[video] Dec. 2 Premarket Briefing: 10 Things You Should Know
Here are 10 things you should know for Monday, Dec. 2:
1.-- U.S. stock futures were flat to slightly higher Monday as Wall Street returns from the Thanksgiving holiday and awaits a bevy of data this week on manufacturing, home sales and jobs.
European shares were mostly lower. Asian stocks ended Monday's session with losses as two surveys showed Chinese manufacturing barely expanded in November. Japan's Nikkei 225 index declined 0.04% while China's Shanghai's Composite Index fell 0.6%.
2.-- The economic calendar in the U.S. Monday includes the ISM Index for November at 10 a.m. EST, and construction spending for September and October at 10 a.m.
3.-- U.S. stocks on Friday closed mixed amid Black Friday sales, as trading resumed for an abbreviated session following the Thanksgiving holiday. The S&P 500 rose for most of the day but closed down 0.08% to 1,805.75. The Dow Jones Industrial Average fell 0.08% to 16,084.74. The Nasdaq finished up 0.37% to 4,059.89.
But total spending for the start of the holiday shopping season was expected to fall for the first time ever since the trade group began tracking it in 2006, according to the survey. Over the four days, spending fell an estimated 2.9% to $57.4 billion, The Associated Press reported.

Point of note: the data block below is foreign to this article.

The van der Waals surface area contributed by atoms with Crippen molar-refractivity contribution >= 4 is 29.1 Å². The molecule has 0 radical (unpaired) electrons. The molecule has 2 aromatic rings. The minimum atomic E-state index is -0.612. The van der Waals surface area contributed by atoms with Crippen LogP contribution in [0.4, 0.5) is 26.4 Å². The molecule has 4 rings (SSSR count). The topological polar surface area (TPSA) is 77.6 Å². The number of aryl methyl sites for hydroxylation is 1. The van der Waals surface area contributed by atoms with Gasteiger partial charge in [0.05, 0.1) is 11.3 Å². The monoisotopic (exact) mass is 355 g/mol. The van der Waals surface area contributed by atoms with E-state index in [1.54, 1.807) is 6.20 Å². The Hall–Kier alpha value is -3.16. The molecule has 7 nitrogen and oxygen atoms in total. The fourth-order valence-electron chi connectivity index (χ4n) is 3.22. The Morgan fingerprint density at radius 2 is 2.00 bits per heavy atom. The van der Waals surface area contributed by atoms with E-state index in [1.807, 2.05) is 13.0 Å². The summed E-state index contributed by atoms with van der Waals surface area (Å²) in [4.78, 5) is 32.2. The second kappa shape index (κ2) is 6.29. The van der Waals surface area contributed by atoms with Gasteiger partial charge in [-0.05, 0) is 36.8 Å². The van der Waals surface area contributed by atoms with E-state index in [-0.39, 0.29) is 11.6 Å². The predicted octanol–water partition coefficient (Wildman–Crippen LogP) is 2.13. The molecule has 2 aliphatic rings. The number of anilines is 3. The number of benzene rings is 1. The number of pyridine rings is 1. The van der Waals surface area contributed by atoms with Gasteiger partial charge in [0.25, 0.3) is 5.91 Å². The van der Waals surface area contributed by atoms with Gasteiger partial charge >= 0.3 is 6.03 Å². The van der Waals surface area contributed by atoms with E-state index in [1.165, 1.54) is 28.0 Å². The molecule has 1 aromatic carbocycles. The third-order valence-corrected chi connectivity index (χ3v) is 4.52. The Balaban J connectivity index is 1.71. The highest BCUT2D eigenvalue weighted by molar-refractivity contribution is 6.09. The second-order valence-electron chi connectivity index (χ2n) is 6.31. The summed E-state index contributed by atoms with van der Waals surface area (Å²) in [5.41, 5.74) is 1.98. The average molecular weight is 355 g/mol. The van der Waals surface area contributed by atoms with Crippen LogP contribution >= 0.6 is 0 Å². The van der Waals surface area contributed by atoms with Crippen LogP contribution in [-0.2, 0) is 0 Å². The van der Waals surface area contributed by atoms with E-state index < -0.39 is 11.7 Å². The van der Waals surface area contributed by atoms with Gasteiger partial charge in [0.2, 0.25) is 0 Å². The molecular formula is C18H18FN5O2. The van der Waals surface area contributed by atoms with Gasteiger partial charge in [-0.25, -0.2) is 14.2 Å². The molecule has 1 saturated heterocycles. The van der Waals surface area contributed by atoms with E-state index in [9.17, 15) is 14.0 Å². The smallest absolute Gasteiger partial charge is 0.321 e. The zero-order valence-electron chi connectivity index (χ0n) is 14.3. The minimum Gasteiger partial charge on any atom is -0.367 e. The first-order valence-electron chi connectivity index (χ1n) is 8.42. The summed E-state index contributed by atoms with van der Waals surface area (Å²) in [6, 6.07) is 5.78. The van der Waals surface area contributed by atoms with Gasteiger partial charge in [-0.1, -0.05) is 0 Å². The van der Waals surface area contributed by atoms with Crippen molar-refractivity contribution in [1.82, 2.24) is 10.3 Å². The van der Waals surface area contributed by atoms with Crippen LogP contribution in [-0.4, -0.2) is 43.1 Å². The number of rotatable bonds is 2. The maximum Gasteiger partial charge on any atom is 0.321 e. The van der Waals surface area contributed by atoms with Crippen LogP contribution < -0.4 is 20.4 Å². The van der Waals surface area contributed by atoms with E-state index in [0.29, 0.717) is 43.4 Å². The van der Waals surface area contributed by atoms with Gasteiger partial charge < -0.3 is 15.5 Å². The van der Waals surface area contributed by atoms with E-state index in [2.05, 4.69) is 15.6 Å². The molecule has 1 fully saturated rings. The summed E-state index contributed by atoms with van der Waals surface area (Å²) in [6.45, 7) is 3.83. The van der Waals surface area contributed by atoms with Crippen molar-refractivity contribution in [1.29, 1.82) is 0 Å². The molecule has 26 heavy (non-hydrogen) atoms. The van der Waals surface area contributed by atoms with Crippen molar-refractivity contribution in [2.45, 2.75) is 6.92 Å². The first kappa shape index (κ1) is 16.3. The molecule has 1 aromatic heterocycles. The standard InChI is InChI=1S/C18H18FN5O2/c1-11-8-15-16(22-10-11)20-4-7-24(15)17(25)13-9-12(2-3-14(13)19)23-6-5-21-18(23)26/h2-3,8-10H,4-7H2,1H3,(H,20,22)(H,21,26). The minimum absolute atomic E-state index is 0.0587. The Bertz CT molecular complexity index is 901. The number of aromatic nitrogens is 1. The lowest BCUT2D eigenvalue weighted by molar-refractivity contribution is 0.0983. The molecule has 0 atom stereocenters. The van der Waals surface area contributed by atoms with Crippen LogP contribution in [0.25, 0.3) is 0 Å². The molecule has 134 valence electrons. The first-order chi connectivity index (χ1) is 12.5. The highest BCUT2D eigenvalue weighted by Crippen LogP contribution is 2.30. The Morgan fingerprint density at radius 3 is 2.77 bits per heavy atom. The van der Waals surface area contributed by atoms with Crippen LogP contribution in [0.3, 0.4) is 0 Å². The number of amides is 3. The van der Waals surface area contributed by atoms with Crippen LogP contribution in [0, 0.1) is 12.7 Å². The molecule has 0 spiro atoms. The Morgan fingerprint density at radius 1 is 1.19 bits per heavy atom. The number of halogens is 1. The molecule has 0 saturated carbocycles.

Shoppers, on average, were expected to spend $407.02 during the four days, down 3.9% from last year, the survey said.
"I know this looks like science fiction," Bezos said during the interview. "It's not."
Bezos said the drones could deliver packages that weigh up to five pounds; packages that size make up about 86% of packages that Amazon delivers, the CEO said.
Under the Amazon PrimeAir drone service, packages would be delivered within 30 minutes. Bezos said Amazon could start using the drone in four to five years pending approval from the Federal Aviation Administration.
6.-- Visitors to Healthcare.gov, the government's troubled health care Web site, should encounter fewer errors and the system now works most of the time, administration officials said Sunday in a progress report.
But the officials also acknowledged the rocky rollout of Healthcare.gov included hundreds of software bugs, inadequate equipment and inefficient management.
The government said more than 50,000 people can log on to the Web site and more than 800,000 people will be able to shop for insurance coverage each day.
7.-- Krispy Kreme Doughnuts